The biggest perk of all, as much as I try to separate myself from the site, is the social benefits. I've made best friends and had relationships because of that site that I wouldn't have today without it. What's weird about that is we're mostly friends for reasons that have nothing to do with coasters today. The site only facilitated the initial connection.
The weird thing to understand is that despite the ten year commitment the site has so far required, I don't really identify with it as a key part of myself. I don't really talk about it or think about it except when I'm developing for it or using it. It's rare that I tell Diana, "Today on CoasterBuzz..." or whatever. And yet, after this long, how could it not be a part of my story? I tend to downplay the achievement of longevity, revenue and software development, which is probably a slight to myself. I tend to think of it as unimportant in the grand scope of things, until someone tells me, "Hey, I really value what you provide," and even that makes me uncomfortable for some reason.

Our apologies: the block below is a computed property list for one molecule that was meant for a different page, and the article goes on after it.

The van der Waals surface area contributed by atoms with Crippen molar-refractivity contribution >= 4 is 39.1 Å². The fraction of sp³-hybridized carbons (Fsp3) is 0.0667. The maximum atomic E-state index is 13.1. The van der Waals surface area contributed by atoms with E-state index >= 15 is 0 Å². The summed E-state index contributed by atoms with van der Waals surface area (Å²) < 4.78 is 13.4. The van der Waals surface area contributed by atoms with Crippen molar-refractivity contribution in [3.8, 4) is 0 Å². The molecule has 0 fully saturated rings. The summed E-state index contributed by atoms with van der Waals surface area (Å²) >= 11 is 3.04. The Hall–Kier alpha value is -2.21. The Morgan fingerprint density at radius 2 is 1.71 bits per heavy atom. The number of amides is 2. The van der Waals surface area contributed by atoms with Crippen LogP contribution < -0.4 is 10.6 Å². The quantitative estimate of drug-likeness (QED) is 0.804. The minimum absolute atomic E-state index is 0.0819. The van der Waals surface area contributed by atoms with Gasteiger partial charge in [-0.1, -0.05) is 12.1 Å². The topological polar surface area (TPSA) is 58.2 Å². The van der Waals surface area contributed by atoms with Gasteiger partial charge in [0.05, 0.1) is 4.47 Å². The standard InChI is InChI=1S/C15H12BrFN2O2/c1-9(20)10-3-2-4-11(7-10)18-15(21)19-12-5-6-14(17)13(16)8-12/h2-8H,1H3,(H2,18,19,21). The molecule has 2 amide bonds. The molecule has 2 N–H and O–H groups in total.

In any case, what a ride. Let's see if I can keep it going for another ten years!